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P Sainath’s The Last Heroes — Foot Soldiers of Indian Freedom is a riveting account of freedom’s little-known warriors

A must-read book to understand the valour and sacrifices of common people

P sainath bookThe Last Heroes: Foot Soldiers of Indian Freedom P Sainath Penguin Viking 256 pages Rs 499 (Amazon.in)
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P Sainath’s The Last Heroes — Foot Soldiers of Indian Freedom is a riveting account of freedom’s little-known warriors
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There could not have been a better time than the 75th year of India’s Independence for P Sainath’s book The Last Heroes — Foot Soldiers of Indian Freedom. The book poignantly brings out the contribution of ordinary people to India’s freedom struggle. Forget being feted, many were not even recognised, but they brought energy and grassroots strength to the freedom struggle. For instance, Panimora village of Bargarh district of Odisha, which had 32 of its people in jail in 1942, was labelled by the British as Badmash goan or notorious village.

Millions of ordinary people from different social spectrums — Dalits, Adivasis, Hindus, Muslims, Sikhs, Brahmins — spearheaded the freedom struggle, but chronicled in the book are the stories of 15, five of them women.

Most of those who narrated their stories are dead and the oldest living ones were 92 and 104. History books and story books do not mention them. Many do not even figure in the government pension lists but this did not bother them. “We fought for freedom, not pension,” was their refrain.

What makes the book eminently readable is its journalistic, story-telling format. Sainath looks at the political dimensions of the struggles as well the current status of these foot soldiers and their families.

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The contribution of Hausabai Patil, of Sangli district in Maharashtra is fascinating. She was a member of the Toofan Sena, the armed wing of the prati sarkar or provisional government of Satara, an amalgam of 600 villages that declared independence from British rule in 1943. She and a colleague enacted a drunken brawl between husband and wife at a police station to distract policemen on duty and facilitate arms looting by comrades. British trains were attacked, armouries looted and dak bungalows set ablaze.

Hausabai even crossed the crocodile-infested Mandovi river lying on a big wooden box that served as a raft. Five other women joined the revolution. “The real dramas enacted were many, their risks real — and the results – constant harassment by the colonial raj,” writes Sainath. However, she says modestly, “I did some little work in the freedom struggle. I did not do anything great”.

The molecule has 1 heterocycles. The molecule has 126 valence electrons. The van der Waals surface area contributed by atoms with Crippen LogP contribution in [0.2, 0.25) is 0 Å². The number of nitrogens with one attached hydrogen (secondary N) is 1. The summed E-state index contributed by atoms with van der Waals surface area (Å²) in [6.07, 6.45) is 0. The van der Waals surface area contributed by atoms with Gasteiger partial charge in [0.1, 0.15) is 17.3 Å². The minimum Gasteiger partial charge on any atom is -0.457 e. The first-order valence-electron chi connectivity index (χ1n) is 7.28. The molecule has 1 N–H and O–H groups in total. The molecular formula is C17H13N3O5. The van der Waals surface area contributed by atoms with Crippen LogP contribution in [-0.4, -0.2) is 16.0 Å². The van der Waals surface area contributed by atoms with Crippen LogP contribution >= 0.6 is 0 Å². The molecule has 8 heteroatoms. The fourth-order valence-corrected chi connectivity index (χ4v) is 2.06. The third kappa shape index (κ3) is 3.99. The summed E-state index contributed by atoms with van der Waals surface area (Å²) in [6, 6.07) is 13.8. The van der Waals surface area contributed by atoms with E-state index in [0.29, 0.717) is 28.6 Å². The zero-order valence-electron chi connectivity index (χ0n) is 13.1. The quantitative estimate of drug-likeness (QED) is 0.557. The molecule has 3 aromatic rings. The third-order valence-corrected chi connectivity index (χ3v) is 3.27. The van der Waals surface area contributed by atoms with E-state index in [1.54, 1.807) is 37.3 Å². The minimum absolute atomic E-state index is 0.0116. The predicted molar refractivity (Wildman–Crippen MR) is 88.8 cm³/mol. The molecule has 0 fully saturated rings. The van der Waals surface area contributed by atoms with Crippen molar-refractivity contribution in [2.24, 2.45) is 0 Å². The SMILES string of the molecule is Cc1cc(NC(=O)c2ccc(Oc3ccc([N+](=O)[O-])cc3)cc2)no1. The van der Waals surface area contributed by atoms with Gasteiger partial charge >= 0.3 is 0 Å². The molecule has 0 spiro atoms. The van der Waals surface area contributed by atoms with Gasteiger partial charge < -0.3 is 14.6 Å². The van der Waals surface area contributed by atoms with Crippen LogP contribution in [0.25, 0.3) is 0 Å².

Since Hausabai was never jailed, she did not have the ‘proof’ required to be recognised as a freedom fighter in 1972, when many got recognition on the 25th year of India’s Independence. Official recognition came only in 1992. She died in 2021 at the age of 95.

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In 1930, when Demati Dei Sabar, 16, of Saliha, Purena village in Bargarh district, Odisha, heard that the British were torching homes and assaulting her father, she and 40 other women raced home with lathis and chased away the raiding force. A bleeding Kartik Sabar, a key organiser of the anti-British movement, was picked up and taken to safety.

Known as Salihan after the place of her birth, Demati was nearly 90 when the author met her in 2002. Like Hausabai, she was modest about her contribution. “They destroyed our homes and our crops. They attacked my father. Of course, I had to fight them,” she said. She lived in poverty, had no pension or state assistance till 2002. Her most prized possession was an official certificate of her heroism. In that, too, she was the footnote to her father’s role in fighting the British.

Demati Sabar’s children and grandchildren still live in abject poverty. Journalists had taken away her certificate of heroism and even the monument built to commemorate Saliha’s role in fighting the British does not bear her name. Only Sainath’s People’s Archives of Rural India (PARI) has immortalised her role and that of others in the freedom struggle.

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Lack of recognition also bothered Laxmi Panda of Odisha, who cooked and ran errands for Netaji’s Indian National Army even in Myanmar. She asks, “Because I killed no one, did not go to jail, was an underground worker in forest camps — am I not a freedom fighter? Members of the Toofan Sena who fought for “Freedom and Independence”, maintain “Independence has been attained but their dreams for freedom remain unfulfilled.”

This book is a must for school children who are growing up without understanding the valour and sacrifices made for our Independence.

Usha Rai is a veteran journalist

First published on: 22-01-2023 at 06:10 IST
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